Mobile apps can help those suffering from hypertension, improve communication between patients and providers

The use of physician-monitored mobile apps for tracking blood pressure can help curb the effects of chronic hypertension and improve communication between patients and providers, according to new research from Binghamton University, State University of New York.

More Than $1.3 Million Raised During 32nd Annual Mix 106.5 Radiothon for Johns Hopkins Children’s Center Patients

Thanks to generous donations from listeners, the 32nd annual Mix 106.5 Radiothon last week raised $1,328,335.32 for Johns Hopkins Children’s Center. The final total was announced on Mix 106.5 on Monday, March 1. Since the first radiothon in 1990, more than $25 million has been raised for the Children’s Center.

Congress Must Act To Fortify Health Care System And Protect Access To Care

The final 2021 Medicare Physician Fee Schedule fails to avert the potential impact on seniors of payment cuts to more than a million health care providers already reeling from COVID-19’s financial impact. If Congress does not act now to address these changes, the results may be devastating for patients, communities and providers.

Ingo Mellinghoff Named Chair of MSK’s Department of Neurology

Neuro-oncologist and renowned physician-scientist Ingo Mellinghoff will lead MSK’s distinguished Department of Neurology after previously serving as Acting Co-Chair.

Nurses’ Use of Physician Term Anesthesiologist Misleading to Patients

The American Society of Anesthesiologists (ASA) yesterday urged the New Hampshire Supreme Court to uphold the New Hampshire Medical Board’s decision that health care professionals using the term “anesthesiologist” must be licensed physicians and meet all the requirements to practice medicine in the state, according to an amicus curiae brief filed on behalf of ASA and the American Medical Association (AMA).

FDA Approves First At-Home Saliva Collection Test for Coronavirus

Rutgers’ RUCDR Infinite Biologics received an amended emergency use authorization from the FDA late Thursday for the first SARS-CoV-2 coronavirus test that will allow people to collect their own saliva at home and send to a lab for results. The decision follows the FDA’s recent emergency approval to RUCDR Infinite Biologics for the first saliva-based test, which involves health care workers collecting saliva from individuals at testing sites.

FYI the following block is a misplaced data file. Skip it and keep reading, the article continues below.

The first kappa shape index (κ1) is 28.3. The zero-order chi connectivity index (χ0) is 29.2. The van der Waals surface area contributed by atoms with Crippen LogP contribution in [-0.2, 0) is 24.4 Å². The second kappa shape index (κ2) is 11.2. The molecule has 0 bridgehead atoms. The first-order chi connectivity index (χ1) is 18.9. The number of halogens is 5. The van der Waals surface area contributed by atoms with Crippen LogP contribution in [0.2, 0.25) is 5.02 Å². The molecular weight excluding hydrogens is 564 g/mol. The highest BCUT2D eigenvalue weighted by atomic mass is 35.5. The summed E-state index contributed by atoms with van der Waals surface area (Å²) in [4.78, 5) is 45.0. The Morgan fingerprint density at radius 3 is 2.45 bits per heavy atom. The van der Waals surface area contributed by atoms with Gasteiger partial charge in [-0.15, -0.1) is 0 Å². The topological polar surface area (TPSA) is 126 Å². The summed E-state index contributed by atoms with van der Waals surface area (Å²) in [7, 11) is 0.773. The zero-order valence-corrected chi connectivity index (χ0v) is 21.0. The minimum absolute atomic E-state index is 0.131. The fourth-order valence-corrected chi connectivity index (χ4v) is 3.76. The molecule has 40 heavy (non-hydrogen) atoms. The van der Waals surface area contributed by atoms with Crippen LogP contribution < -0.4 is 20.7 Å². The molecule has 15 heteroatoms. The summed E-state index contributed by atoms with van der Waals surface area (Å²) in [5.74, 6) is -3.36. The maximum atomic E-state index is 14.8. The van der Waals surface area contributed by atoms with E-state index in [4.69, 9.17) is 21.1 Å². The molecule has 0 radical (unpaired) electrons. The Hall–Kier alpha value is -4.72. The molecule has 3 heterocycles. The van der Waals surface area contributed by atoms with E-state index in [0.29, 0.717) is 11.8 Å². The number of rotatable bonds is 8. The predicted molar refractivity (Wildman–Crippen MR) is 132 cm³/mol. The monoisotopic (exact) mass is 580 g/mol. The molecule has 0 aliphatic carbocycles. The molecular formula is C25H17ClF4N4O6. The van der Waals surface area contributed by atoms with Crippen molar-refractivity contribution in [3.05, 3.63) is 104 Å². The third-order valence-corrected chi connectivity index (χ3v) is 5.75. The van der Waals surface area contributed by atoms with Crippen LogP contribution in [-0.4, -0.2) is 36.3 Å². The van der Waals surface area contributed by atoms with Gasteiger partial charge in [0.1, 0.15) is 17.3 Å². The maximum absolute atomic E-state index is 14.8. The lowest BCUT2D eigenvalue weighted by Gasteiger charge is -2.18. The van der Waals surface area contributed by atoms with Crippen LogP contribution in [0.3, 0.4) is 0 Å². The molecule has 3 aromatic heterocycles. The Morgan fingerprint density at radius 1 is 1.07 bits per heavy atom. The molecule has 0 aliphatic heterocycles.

GW Survey Evaluates Influence of Social Media in Attracting Patients

A recent survey from the George Washington University suggests that patients do not take social media into consideration when looking for a dermatologist and recommend that practitioners should use social media as a tool in engaging and educating patients.

FAU Finds Simple Solution to Make Thousands of Face Shields for Baptist Health South Florida

A disposable face shield developed by FAU only requires clear polyester plastic, elastic fabric bands, and a laser cutter. Unlike 3D printed solutions, this process is simple and quick. FAU re-tooled their facilities to leverage the opportunity to make face shields much faster than are currently being manufactured. They plan to share the blueprint for this PPE broadly with other academic institutions as well as industry.

Robot Uses Artificial Intelligence and Imaging to Draw Blood

Rutgers engineers have created a tabletop device that combines a robot, artificial intelligence and near-infrared and ultrasound imaging to draw blood or insert catheters to deliver fluids and drugs. Their research results, published in the journal Nature Machine Intelligence, suggest that autonomous systems like the image-guided robotic device could outperform people on some complex medical tasks.

New Robot Does Superior Job Sampling Blood

In the future, robots could take blood samples, benefiting patients and healthcare workers alike. A Rutgers-led team has created a blood-sampling robot that performed as well or better than people, according to the first human clinical trial of an automated blood drawing and testing device.

Oh My Aching Back: Do Yoga, Tai Chi or Qigong Help?

About 80 percent of Americans will experience low back pain at some point. Patients are often advised to manage their back pain with exercise and mind-body interventions. But, do they really help? Researchers compared and contrasted yoga, tai chi and qigong, and found them to be effective for treatment of low back pain, reporting positive outcomes such as reduction in pain or psychological distress such as depression and anxiety, reduction in pain-related disability, and improved functional ability.

Global Team Enables Child With a Fatal Genetic Disease to Recover

A young boy with a rare genetic disease that typically kills within weeks of birth is now 3 years old and in remission thanks to a collaborative effort that included physicians at King Saud University Department of Pediatrics and immunologists at the Icahn School of Medicine at Mount Sinai.